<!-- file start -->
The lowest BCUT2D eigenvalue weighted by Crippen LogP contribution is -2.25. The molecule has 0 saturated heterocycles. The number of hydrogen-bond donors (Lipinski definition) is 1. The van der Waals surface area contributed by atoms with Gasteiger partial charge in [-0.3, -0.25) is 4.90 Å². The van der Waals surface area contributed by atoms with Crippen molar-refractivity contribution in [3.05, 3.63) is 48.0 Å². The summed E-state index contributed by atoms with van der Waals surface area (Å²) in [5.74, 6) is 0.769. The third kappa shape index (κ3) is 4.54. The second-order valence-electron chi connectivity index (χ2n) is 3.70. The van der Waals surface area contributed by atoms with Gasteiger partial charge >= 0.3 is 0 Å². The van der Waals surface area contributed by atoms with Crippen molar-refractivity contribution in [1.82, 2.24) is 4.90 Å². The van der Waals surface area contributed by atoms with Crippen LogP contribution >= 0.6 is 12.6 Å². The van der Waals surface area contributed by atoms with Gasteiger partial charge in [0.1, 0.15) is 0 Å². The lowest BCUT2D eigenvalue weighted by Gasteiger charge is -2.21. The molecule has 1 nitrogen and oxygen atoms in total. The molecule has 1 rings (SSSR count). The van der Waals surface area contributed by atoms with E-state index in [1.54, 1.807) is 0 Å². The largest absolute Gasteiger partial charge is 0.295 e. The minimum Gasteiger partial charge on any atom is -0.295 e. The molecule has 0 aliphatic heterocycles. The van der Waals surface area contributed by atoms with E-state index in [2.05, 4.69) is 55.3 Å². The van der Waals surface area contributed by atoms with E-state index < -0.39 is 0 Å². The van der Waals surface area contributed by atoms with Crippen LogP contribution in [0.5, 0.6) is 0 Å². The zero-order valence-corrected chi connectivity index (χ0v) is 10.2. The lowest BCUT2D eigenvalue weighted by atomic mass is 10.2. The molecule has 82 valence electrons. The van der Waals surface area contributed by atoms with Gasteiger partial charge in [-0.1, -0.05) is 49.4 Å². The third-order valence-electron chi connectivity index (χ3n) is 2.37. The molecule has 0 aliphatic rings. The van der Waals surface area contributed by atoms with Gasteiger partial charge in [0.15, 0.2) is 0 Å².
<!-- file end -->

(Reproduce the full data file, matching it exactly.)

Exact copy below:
The lowest BCUT2D eigenvalue weighted by Crippen LogP contribution is -2.25. The molecule has 0 saturated heterocycles. The number of hydrogen-bond donors (Lipinski definition) is 1. The van der Waals surface area contributed by atoms with Gasteiger partial charge in [-0.3, -0.25) is 4.90 Å². The van der Waals surface area contributed by atoms with Crippen molar-refractivity contribution in [3.05, 3.63) is 48.0 Å². The summed E-state index contributed by atoms with van der Waals surface area (Å²) in [5.74, 6) is 0.769. The third kappa shape index (κ3) is 4.54. The second-order valence-electron chi connectivity index (χ2n) is 3.70. The van der Waals surface area contributed by atoms with Gasteiger partial charge >= 0.3 is 0 Å². The van der Waals surface area contributed by atoms with Crippen molar-refractivity contribution in [1.82, 2.24) is 4.90 Å². The van der Waals surface area contributed by atoms with Crippen LogP contribution >= 0.6 is 12.6 Å². The van der Waals surface area contributed by atoms with Gasteiger partial charge in [0.1, 0.15) is 0 Å². The lowest BCUT2D eigenvalue weighted by Gasteiger charge is -2.21. The molecule has 1 nitrogen and oxygen atoms in total. The molecule has 1 rings (SSSR count). The van der Waals surface area contributed by atoms with E-state index in [1.54, 1.807) is 0 Å². The largest absolute Gasteiger partial charge is 0.295 e. The minimum Gasteiger partial charge on any atom is -0.295 e. The molecule has 0 aliphatic heterocycles. The van der Waals surface area contributed by atoms with E-state index in [2.05, 4.69) is 55.3 Å². The van der Waals surface area contributed by atoms with E-state index < -0.39 is 0 Å². The van der Waals surface area contributed by atoms with Crippen LogP contribution in [0.5, 0.6) is 0 Å². The zero-order valence-corrected chi connectivity index (χ0v) is 10.2. The lowest BCUT2D eigenvalue weighted by atomic mass is 10.2. The molecule has 82 valence electrons. The van der Waals surface area contributed by atoms with Gasteiger partial charge in [-0.1, -0.05) is 49.4 Å². The third-order valence-electron chi connectivity index (χ3n) is 2.37. The molecule has 0 aliphatic rings. The van der Waals surface area contributed by atoms with Gasteiger partial charge in [0.15, 0.2) is 0 Å².